4. Subaortic Stenosis: A narrowing of the passage way from her right ventricle to the aorta (blood going to the body). They said that her blockage is from tissue that has grown over the passage way.
The Normal Heart
In a normal heart, the right atrium receives blood returning from the body. There is a "pipe" that carries the blood from your head called the Superior Vena Cava and a "pipe" that carries the blood from the rest of the body called the Inferior Vena Cava. Both of these pipes empty the blood into the right atrium. This blood is low in oxygen (blue).
It flows into the right ventricle, and is then pumped to the pulmonary artery to the lungs. In the lungs it picks up oxygen (red) then flows through the pulmonary veins to the left atrium and into the left ventricle. It is then pumped out of the aorta to the rest of the body.
Blue blood from body (IVC) and head (SVC) go to right atrium, to right ventricle, to pulmonary artery, to lungs, to left atrium, left ventricle, aorta, then body. Repeat. For many, many, many years!
Right now Harlie's blood flows like this:
Blue blood from body (IVC) to left atrium, to left ventricle to right ventricle to aorta, to body (notice NO lungs are mentioned).
Blue blood from head (SVC) to lungs, to right atrium, to right ventricle to aorta, to body.
The Bi-lateral, Bi-Directional Glenn
In her 2nd heart surgery (called the Glenn) the surgeon disconnected her SVCs from feeding blood into her left atrium. Then he connected her SVCs to the pulmonary artery, so blood coming from her head would go straight to her lungs to receive oxygen and then would go to her heart to be pumped out to her body.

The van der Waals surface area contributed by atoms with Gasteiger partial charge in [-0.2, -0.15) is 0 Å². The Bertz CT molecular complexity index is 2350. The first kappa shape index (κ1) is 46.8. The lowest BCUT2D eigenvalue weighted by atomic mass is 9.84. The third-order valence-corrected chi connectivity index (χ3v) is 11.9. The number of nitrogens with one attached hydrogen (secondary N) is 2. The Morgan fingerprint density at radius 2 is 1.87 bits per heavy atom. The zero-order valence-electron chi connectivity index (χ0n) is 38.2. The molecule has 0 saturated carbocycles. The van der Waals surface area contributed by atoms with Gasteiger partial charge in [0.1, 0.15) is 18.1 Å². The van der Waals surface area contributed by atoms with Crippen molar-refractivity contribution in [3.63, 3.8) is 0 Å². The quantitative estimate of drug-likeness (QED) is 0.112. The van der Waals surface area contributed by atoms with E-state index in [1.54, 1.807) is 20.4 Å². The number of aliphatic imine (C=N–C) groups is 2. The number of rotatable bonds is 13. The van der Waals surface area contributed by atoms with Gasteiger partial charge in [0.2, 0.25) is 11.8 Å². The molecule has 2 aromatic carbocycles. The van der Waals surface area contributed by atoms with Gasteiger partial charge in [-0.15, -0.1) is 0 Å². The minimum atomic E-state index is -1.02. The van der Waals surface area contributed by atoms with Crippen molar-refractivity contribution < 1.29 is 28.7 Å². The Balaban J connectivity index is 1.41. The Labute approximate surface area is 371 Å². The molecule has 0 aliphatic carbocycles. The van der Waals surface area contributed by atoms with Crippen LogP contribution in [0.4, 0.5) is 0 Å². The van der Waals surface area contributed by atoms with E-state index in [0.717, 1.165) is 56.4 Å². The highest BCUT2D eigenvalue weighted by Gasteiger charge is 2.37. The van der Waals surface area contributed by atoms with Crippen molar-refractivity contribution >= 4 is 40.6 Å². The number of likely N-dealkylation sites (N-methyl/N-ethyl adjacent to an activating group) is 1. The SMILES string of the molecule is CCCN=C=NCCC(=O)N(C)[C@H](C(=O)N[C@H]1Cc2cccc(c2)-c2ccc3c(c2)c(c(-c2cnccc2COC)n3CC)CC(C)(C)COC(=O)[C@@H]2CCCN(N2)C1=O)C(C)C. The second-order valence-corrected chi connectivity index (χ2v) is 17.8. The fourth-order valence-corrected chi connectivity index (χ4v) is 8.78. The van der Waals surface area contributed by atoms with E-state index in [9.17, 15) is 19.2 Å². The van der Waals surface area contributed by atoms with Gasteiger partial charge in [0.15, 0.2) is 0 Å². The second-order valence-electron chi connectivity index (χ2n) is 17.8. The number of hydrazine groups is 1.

Basically, in a normal heart there are two ways for the blood to leave the heart - the pulmonary artery (going to the lungs) and the aorta (going to the body) and they leave from two different ventricles. The small ventricle (right) pumps to the lungs and the large ventricle (left) pumps to the body.
In Harlie's heart, there is only one way for the blood to leave her heart - the aorta (going to the body). Because she essentially only has one ventricle because of her large VSD.
In the Fontan procedure, the surgeon will disconnect the IVC (blood coming from her body and feeding into her left atrium) from her left atrium and will connect it directly to her pulmonary artery so that blood coming from her body will go straight to her lungs to receive oxygen, then will go to her heart to be pumped to her body again.
So, her new circulation will go like this:
Blood from body and head will go to pulmonary artery, lungs, right atrium, her one ventricle and out the aorta to her body. Repeat. For many, many years.
The Damus-Kaye-Stansel Procedure (DKS)
The DKS is the creation of a connection (made of donated tissue or Gore-Tex) between her left ventricle to her aorta. It will give the blood another way out of her combined ventricles to the aorta, to her body.
That's it! Got it? Piece of cake.